Impacting the whole body

Impacting the whole body (Getty Images)

Diabetes mellitus is more than just high blood sugar; it is a group of metabolic diseases.

The pancreas, a gland in the abdomen, produces enzymes that help in digestion and the hormones, insulin and glucagon, which help optimise the blood sugar levels.The high blood sugar levels (hyperglycemia) seen in diabetes is the result of either defect in insulin secretion, insulin action or a combination.

The common presenting symptoms of chronic hyperglycemia are typically increased urination (polyuria), increased hunger (polyphagia), weight loss, blurring of vision, impaired growth and an increased susceptibility to infection. Uncontrolled diabetes can have acute, life threatening consequences.Diabetes can be of different kinds.

TYPE 1 DIABETES , where there is little or no production of insulin, affects about 10 per cent of all people. It is typically diagnosed during childhood or adolescence.Although insulin deficiency can occur at any age due to pancreatic destruction due to disease, alcohol or removal during surgery. Daily insulin treatment is needed to sustain life.TYPE 2 DIABETES, typically diagnosed during adulthood, where the cause is a combination of resistance to insulin action and an inadequate insulin secretory response, affects at least 90 per cent of adult individuals diagnosed with diabetes. Diet, weight loss, exercise and oral medication and sometimes insulin is usually needed to control it.

GESTATIONAL DIABETES is a form of diabetes that occurs during the second half of pregnancy and typically resolves after delivery of the child.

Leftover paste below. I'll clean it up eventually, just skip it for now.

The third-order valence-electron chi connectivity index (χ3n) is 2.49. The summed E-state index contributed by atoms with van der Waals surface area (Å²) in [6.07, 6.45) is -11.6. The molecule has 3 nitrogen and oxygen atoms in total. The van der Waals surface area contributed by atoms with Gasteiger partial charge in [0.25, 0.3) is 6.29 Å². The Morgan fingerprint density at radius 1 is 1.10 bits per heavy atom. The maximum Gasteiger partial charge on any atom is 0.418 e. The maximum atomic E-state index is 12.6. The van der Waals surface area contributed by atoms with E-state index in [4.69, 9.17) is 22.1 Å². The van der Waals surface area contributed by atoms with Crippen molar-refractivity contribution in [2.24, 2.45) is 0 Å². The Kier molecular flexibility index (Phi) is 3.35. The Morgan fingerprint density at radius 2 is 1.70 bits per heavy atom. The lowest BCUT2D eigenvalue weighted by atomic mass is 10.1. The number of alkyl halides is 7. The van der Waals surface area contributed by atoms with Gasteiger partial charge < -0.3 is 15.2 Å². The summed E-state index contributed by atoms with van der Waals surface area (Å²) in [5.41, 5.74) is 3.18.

METABOLIC SYNDROME where insulin resistant diabetes usually presents with high blood pressure, high fat levels in the blood, central obesity as also abnormalities in inflammatory responses and blood clotting.

PREDIABETES is described as a condition where the individual has higher than normal levels of blood sugar but not high enough to be t diagnosed with diabetes. i With the right care and preventive measures, this condition can often be reversed. For a diagnosis of diabetes blood glucose levels need to be checked frequently. The glucose levels i should be tested ` before and after meals to see how eating affects them.

The glycosylated haemoglobin (Hb1Ac) blood test is I used to determine how well the blood sugar levels have been controlled over the l last three-month period. It helps to maintain tight control by measuring long-term results. The real problem with diabetes is that it increases the risk of various long term complications. The persistent high blood sugar levels damage the nerves and blood vessels resulting in damage to almost all organs of the body. Typi cally, diabetes can cause any or all of the following:

Microangiopathy (dam age to the small blood vessels and capillaries) primarily affecting the eyes (diabetic retinopathy) resulting in gradual loss of vision and blindness, damage to the kidneys (diabetic nephropathy) eventually causing chronic kidney disease and requiring dialysis or a transplant.

Macroangiopathy (dam age to the inner lining of the arterial wall) accelerating the process of thickening and hardening of the vessel walls, doubling the risk of cardiovascular dis ease, stroke and peripheral vascular disease and at an earlier age compared to a non-diabetic. What is even more scary is that a diabetic person may suffer a `silent’ heart attack with no symptoms, since diabetes can damage the nerves resulting in no pain being experienced during the attack.

In addition, heart attacks in diabetic patients tend to be more serious and are more likely to result in death.

The author is a Transplant Anaesthesiologist, Medical Journalist and author of ‘Heartbeat, How to prevent a heart attack’ & ‘On the Inside’.


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